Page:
Raab, appearing on the BBC shortly after the announcement that he had effectively become Britain’s interim prime minister, was quick to reassure the public that there was an “incredibly strong team spirit” in Johnson’s cabinet and that ministers will focus on delivering the plans he put in place.
Senior Conservative Party leaders also lined up to express confidence in Raab’s leadership. “In terms of the government, we shouldn’t have any concerns at all,” former party leader Iain Duncan Smith, a close friend and ally of Johnson’s, told our reporters. “It has been known for some considerable time that the prime minister appointed Dominic Raab as first secretary. He is more than capable of fulfilling this role, and he has great experience in government. And he would have been brought up to speed on all the key processes that go around the prime minister since he became ill because they would have been planning for this and just in case this happened.”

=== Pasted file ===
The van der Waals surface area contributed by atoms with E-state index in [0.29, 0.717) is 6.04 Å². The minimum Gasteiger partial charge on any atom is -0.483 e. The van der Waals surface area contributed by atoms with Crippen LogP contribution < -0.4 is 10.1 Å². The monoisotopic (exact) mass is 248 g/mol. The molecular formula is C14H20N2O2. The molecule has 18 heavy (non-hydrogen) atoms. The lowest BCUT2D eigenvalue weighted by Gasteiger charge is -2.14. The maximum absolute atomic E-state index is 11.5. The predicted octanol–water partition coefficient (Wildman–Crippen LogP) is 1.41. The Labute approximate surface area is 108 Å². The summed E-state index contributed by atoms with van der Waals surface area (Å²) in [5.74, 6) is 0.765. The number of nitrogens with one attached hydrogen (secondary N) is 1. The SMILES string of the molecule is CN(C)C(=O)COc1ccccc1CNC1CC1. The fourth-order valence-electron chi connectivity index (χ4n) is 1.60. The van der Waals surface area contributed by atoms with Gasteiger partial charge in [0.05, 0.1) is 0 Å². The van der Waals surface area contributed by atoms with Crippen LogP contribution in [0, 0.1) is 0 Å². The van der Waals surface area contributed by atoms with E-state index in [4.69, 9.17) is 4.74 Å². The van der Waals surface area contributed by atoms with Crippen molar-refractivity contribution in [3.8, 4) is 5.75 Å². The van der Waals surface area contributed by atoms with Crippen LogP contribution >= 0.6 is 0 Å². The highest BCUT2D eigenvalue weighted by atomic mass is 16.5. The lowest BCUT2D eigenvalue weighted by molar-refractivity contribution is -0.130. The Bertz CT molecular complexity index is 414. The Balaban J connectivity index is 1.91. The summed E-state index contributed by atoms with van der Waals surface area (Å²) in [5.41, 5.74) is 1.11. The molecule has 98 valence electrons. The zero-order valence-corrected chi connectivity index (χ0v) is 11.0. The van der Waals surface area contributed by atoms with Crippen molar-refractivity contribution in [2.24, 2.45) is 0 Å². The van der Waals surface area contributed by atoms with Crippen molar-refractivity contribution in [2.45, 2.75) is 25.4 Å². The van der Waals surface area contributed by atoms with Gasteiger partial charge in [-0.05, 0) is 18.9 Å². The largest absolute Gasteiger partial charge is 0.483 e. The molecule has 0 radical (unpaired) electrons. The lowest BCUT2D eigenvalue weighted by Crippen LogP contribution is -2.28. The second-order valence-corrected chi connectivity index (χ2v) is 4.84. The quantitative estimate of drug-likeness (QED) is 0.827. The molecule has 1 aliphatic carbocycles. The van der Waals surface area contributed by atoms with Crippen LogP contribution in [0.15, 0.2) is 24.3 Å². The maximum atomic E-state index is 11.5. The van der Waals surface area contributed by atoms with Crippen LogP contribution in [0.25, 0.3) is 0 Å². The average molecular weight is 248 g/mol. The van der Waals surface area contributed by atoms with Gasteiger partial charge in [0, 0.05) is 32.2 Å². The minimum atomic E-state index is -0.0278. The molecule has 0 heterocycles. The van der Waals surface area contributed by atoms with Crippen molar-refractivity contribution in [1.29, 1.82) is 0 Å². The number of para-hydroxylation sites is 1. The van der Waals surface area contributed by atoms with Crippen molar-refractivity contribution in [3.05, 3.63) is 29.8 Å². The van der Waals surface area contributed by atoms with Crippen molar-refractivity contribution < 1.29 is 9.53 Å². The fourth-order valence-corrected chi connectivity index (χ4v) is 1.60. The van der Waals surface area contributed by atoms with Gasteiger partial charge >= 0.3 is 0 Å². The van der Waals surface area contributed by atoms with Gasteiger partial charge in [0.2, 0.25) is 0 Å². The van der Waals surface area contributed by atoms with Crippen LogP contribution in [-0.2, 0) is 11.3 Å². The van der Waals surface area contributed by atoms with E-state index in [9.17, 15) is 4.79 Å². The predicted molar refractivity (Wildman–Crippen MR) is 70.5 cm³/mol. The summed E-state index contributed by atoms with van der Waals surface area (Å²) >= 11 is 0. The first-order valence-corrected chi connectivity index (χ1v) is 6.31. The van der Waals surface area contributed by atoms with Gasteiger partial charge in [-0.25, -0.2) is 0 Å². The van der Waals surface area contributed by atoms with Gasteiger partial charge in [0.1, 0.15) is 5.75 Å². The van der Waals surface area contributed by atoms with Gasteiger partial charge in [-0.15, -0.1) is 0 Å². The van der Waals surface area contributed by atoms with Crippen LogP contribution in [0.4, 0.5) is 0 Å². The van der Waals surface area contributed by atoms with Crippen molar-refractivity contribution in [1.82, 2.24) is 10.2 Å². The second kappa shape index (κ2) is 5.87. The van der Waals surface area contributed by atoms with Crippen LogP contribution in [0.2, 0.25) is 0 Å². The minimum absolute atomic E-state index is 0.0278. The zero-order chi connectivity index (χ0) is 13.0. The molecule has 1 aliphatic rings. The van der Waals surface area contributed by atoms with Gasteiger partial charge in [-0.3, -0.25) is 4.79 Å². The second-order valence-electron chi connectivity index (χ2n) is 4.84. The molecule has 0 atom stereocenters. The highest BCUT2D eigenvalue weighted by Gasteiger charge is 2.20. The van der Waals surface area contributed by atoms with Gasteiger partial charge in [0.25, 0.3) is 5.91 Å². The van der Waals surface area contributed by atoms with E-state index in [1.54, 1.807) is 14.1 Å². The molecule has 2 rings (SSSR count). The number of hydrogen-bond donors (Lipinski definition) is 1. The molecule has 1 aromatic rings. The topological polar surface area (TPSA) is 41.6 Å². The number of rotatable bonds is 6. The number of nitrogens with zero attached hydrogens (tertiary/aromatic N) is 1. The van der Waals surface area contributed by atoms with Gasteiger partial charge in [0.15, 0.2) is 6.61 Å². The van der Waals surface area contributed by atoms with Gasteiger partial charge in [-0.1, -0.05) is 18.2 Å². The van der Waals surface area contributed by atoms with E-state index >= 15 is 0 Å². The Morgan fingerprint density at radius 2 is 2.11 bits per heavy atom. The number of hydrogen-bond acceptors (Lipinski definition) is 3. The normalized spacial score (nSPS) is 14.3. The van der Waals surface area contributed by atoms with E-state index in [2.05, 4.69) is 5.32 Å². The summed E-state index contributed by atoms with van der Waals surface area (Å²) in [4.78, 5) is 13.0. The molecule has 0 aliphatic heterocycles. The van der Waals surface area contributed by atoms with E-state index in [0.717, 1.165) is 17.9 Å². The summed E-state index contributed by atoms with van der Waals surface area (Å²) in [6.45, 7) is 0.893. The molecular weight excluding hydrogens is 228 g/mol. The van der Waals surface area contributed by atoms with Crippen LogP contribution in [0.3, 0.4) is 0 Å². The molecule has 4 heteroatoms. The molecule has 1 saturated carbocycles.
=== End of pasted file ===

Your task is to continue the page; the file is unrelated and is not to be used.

Despite the assurances, the British pound dropped sharply against the U.S. dollar after the news of Johnson’s ICU admission broke, down 0.3 percent against the dollar and down 0.1 percent against the euro.
At the same time, according to the Downing Street official, the government has accomplished “some things which we can be pretty proud of … things that would be inconceivable in normal times.” One such achievement is the completion of the emergency Nightingale Hospital, a 4,000-bed intensive care facility located in the vast ExCeL conference center in East London, which was opened via video link by Prince Charles on Friday, soon after his own recovery from the coronavirus.